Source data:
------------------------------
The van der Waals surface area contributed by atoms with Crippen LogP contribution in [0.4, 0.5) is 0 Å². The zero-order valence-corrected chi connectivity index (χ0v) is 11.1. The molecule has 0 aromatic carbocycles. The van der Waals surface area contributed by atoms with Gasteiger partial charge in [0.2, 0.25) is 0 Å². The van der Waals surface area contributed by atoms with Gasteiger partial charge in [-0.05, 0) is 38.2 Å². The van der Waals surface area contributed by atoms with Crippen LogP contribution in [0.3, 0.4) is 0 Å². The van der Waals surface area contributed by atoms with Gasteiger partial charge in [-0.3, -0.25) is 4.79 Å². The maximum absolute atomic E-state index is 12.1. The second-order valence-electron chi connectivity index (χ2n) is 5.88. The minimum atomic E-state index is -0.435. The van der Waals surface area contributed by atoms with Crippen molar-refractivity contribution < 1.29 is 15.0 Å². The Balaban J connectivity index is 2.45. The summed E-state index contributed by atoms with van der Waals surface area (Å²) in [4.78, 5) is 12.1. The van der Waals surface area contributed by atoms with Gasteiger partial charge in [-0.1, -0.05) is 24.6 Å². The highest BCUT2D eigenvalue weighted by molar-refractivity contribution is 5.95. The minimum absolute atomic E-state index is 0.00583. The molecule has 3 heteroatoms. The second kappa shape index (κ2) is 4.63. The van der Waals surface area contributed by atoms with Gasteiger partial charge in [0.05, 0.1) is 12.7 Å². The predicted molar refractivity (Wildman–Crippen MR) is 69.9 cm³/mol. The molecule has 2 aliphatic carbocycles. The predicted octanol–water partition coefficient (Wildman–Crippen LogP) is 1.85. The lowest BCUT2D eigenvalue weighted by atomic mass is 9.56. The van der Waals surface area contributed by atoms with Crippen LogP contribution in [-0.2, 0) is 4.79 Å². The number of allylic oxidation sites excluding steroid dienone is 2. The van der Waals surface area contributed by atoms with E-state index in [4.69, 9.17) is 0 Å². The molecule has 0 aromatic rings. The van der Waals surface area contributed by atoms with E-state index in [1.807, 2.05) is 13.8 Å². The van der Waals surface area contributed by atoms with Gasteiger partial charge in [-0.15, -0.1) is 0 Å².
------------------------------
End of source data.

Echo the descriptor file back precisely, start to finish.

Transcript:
The van der Waals surface area contributed by atoms with Crippen LogP contribution in [0.4, 0.5) is 0 Å². The zero-order valence-corrected chi connectivity index (χ0v) is 11.1. The molecule has 0 aromatic carbocycles. The van der Waals surface area contributed by atoms with Gasteiger partial charge in [0.2, 0.25) is 0 Å². The van der Waals surface area contributed by atoms with Gasteiger partial charge in [-0.05, 0) is 38.2 Å². The van der Waals surface area contributed by atoms with Crippen LogP contribution in [0.3, 0.4) is 0 Å². The van der Waals surface area contributed by atoms with Gasteiger partial charge in [-0.3, -0.25) is 4.79 Å². The maximum absolute atomic E-state index is 12.1. The second-order valence-electron chi connectivity index (χ2n) is 5.88. The minimum atomic E-state index is -0.435. The van der Waals surface area contributed by atoms with Crippen molar-refractivity contribution < 1.29 is 15.0 Å². The Balaban J connectivity index is 2.45. The summed E-state index contributed by atoms with van der Waals surface area (Å²) in [4.78, 5) is 12.1. The van der Waals surface area contributed by atoms with Gasteiger partial charge in [-0.1, -0.05) is 24.6 Å². The highest BCUT2D eigenvalue weighted by molar-refractivity contribution is 5.95. The minimum absolute atomic E-state index is 0.00583. The molecule has 3 heteroatoms. The second kappa shape index (κ2) is 4.63. The van der Waals surface area contributed by atoms with Gasteiger partial charge in [0.05, 0.1) is 12.7 Å². The predicted molar refractivity (Wildman–Crippen MR) is 69.9 cm³/mol. The molecule has 2 aliphatic carbocycles. The predicted octanol–water partition coefficient (Wildman–Crippen LogP) is 1.85. The lowest BCUT2D eigenvalue weighted by atomic mass is 9.56. The van der Waals surface area contributed by atoms with Crippen LogP contribution in [-0.2, 0) is 4.79 Å². The number of allylic oxidation sites excluding steroid dienone is 2. The van der Waals surface area contributed by atoms with E-state index in [4.69, 9.17) is 0 Å². The molecule has 0 aromatic rings. The van der Waals surface area contributed by atoms with E-state index in [1.807, 2.05) is 13.8 Å². The van der Waals surface area contributed by atoms with Gasteiger partial charge in [-0.15, -0.1) is 0 Å².